KALI GANDAKI ‘A’ HYDROELECTRIC PROJECT

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KALI GANDAKI ‘A’ HYDROELECTRIC PROJECT

TABLE OF CONTENTS

KALI GANDAKI ‘A’ HYDROELECTRIC PROJECT 2

About The Project 2

Objectives of the project 3

Broad objective: 3

Specific objectives 4

Major challenges experienced by the public sector 5

Lack of resources 5

Lack of appropriate skill 6

Poor management 6

Appropriateness of the mix of public and private sectors 7

Financial support 7

Management 7

Stakeholders Associated With This Project 8

Private institutions and businesses 8

Foreign investors 9

Community and citizens 9

Innovations In Kali Gandaki 10

Twin-channel demander basin 11

Political Influence 11

Was The Project A Success? 12

REFERENCES 14

KALI GANDAKI ‘A’ HYDROELECTRIC PROJECT

About The Project

Kali Gandaki is a hydro power project located in Nepal that is suitably named after the river it is located in. the dam, which is the largest in Nepal to this day is located in the Gandaki River. The power plant being the largest in the country has a capacity of 144 W. the project which had been proposed in the early 1990’s, began construction in 1996. Various engineers both local; but mostly imported worked on the dam for the next years, completing the project in 2002. The World Bank declared it a success, despite the various challenges that the encountered in distribution and production of power. Before the implementation of the project, it is important to note that Nepal was in the biggest crisis where electricity was concerned.

Already a poor country by many standards, the economic situation of the country is the early 1990’s was something less desired. Media often reported blackouts which left business with many losses and homes in darkness not just for hours, sometimes for days. The losses incurred by business forced closure of many doors. On the other hand, entrepreneurs quickly lost interest in the ventures they had undertaken. The result was that the Gross national Product of Nepal, went to its lowest. The government attempted many alternatives which proved to be less than sustainable. Importation of electricity which is common for third world countries could not be achieved since the country lacked resources for the same. The country was facing what looked like a bleak situation, one which held the international community in great concern before the proposal for Kali Gandaki came into the picture.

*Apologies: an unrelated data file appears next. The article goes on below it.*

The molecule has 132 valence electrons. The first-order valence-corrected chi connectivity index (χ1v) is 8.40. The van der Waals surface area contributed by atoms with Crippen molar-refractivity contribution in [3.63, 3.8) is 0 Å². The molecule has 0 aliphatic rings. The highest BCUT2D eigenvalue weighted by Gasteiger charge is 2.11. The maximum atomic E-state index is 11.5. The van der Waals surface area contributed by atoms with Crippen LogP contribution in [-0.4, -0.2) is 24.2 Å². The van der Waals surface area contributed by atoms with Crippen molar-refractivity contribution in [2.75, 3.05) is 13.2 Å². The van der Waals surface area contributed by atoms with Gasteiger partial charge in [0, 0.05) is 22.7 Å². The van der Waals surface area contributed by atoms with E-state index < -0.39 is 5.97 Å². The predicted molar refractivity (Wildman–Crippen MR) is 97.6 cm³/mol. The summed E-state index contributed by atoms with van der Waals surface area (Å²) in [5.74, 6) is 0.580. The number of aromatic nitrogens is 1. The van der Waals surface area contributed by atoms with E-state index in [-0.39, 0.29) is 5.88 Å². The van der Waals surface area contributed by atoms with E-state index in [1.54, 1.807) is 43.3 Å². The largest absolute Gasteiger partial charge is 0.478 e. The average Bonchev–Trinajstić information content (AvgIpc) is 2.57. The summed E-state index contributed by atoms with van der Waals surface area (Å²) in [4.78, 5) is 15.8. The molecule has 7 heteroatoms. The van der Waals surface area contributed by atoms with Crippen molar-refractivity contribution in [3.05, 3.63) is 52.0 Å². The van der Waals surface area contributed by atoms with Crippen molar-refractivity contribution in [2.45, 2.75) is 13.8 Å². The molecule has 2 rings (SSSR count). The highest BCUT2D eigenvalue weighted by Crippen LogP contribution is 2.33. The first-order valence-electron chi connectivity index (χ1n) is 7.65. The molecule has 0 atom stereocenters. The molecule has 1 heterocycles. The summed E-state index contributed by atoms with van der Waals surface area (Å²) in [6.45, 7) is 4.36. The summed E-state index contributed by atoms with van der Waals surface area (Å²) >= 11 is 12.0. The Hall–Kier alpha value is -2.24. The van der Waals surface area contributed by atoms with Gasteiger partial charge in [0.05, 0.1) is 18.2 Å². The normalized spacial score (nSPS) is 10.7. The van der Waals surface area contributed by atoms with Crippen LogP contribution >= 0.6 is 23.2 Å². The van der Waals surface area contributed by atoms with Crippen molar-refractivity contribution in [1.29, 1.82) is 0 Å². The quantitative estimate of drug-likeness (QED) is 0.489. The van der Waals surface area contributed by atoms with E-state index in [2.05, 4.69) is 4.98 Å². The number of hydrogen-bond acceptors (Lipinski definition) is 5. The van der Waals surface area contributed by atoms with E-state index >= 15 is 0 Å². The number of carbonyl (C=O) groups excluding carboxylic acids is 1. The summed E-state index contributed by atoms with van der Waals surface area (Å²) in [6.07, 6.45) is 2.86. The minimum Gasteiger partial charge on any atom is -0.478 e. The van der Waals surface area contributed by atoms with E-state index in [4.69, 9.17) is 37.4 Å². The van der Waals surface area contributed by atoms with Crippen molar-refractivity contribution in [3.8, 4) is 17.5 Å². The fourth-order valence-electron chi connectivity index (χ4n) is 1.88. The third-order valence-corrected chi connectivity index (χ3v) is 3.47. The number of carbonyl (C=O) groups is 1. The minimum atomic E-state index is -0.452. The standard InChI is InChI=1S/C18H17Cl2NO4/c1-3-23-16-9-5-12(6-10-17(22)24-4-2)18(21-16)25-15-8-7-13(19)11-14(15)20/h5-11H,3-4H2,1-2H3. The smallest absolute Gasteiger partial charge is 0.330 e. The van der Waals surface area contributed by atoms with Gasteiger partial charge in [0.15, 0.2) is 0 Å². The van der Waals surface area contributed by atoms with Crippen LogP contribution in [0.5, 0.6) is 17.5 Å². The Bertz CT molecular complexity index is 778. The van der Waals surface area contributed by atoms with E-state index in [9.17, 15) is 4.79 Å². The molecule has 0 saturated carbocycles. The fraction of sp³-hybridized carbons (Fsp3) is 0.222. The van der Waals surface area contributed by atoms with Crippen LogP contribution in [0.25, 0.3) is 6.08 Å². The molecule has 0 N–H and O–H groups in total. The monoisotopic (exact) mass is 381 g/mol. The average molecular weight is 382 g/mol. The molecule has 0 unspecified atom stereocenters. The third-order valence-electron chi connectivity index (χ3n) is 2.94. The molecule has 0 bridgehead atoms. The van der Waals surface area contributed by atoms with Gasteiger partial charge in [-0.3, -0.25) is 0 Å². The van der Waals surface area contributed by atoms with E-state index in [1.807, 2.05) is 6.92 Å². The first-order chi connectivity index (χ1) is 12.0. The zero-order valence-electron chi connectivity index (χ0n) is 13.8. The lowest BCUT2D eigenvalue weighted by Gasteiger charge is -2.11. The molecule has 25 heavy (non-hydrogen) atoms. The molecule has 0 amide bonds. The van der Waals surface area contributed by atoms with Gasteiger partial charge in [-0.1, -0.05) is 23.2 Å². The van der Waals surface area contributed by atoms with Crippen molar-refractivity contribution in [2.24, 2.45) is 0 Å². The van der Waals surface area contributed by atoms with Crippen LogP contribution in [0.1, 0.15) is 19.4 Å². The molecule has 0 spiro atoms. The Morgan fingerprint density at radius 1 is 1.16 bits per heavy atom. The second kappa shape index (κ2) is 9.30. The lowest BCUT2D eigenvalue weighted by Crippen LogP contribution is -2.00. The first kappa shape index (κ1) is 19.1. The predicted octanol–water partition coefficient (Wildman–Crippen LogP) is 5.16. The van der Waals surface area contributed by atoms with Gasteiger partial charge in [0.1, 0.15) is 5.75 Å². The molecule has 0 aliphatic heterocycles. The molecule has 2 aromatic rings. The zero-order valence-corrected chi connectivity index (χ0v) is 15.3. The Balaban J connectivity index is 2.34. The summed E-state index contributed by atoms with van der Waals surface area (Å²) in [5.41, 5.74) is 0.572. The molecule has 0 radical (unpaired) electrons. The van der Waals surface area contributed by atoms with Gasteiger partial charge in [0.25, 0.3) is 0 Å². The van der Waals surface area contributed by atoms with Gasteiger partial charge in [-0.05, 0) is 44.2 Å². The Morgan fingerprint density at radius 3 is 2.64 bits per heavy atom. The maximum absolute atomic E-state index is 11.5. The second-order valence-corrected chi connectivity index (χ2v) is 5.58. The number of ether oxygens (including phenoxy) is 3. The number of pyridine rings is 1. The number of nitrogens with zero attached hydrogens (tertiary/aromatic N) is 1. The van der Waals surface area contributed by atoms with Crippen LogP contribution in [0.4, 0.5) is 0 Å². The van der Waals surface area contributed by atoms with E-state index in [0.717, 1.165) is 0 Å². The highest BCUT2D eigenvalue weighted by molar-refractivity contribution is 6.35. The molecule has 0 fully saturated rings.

Objectives of the project

The project was born out of a need to bridge the current demand for electricity and the supply of the same. In Nepal, electricity was becoming a precious product which cost the citizens too much and yet the supply was unreliable. the government was desperate to find a reliable source of electricity. the government had also noted that in future the demand for electricity would increase, making an already bad situation even worse, (Dhital 2015). based on this, project intiators came up with the following objetcives.

Broad objective: